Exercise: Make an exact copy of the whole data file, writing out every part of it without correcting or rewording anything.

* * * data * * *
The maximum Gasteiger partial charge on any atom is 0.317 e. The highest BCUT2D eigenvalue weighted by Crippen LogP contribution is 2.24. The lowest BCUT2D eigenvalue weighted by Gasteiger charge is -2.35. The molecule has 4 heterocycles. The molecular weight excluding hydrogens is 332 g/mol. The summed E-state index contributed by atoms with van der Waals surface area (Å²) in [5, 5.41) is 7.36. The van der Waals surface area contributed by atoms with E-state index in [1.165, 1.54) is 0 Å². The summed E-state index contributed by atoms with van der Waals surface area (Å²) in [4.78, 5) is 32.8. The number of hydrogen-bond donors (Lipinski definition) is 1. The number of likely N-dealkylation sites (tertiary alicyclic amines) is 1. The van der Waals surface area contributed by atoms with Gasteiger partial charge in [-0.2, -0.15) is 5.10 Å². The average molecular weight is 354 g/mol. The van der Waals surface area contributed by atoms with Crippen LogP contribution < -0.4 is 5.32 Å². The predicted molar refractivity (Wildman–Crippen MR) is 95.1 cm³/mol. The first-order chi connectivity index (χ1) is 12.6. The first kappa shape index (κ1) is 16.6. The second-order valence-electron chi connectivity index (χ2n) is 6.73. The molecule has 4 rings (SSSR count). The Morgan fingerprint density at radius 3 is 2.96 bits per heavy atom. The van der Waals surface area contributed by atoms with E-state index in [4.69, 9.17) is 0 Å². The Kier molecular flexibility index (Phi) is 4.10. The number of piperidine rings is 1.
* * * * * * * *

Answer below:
The maximum Gasteiger partial charge on any atom is 0.317 e. The highest BCUT2D eigenvalue weighted by Crippen LogP contribution is 2.24. The lowest BCUT2D eigenvalue weighted by Gasteiger charge is -2.35. The molecule has 4 heterocycles. The molecular weight excluding hydrogens is 332 g/mol. The summed E-state index contributed by atoms with van der Waals surface area (Å²) in [5, 5.41) is 7.36. The van der Waals surface area contributed by atoms with E-state index in [1.165, 1.54) is 0 Å². The summed E-state index contributed by atoms with van der Waals surface area (Å²) in [4.78, 5) is 32.8. The number of hydrogen-bond donors (Lipinski definition) is 1. The number of likely N-dealkylation sites (tertiary alicyclic amines) is 1. The van der Waals surface area contributed by atoms with Gasteiger partial charge in [-0.2, -0.15) is 5.10 Å². The average molecular weight is 354 g/mol. The van der Waals surface area contributed by atoms with Crippen LogP contribution < -0.4 is 5.32 Å². The predicted molar refractivity (Wildman–Crippen MR) is 95.1 cm³/mol. The first-order chi connectivity index (χ1) is 12.6. The first kappa shape index (κ1) is 16.6. The second-order valence-electron chi connectivity index (χ2n) is 6.73. The molecule has 4 rings (SSSR count). The Morgan fingerprint density at radius 3 is 2.96 bits per heavy atom. The van der Waals surface area contributed by atoms with E-state index in [4.69, 9.17) is 0 Å². The Kier molecular flexibility index (Phi) is 4.10. The number of piperidine rings is 1.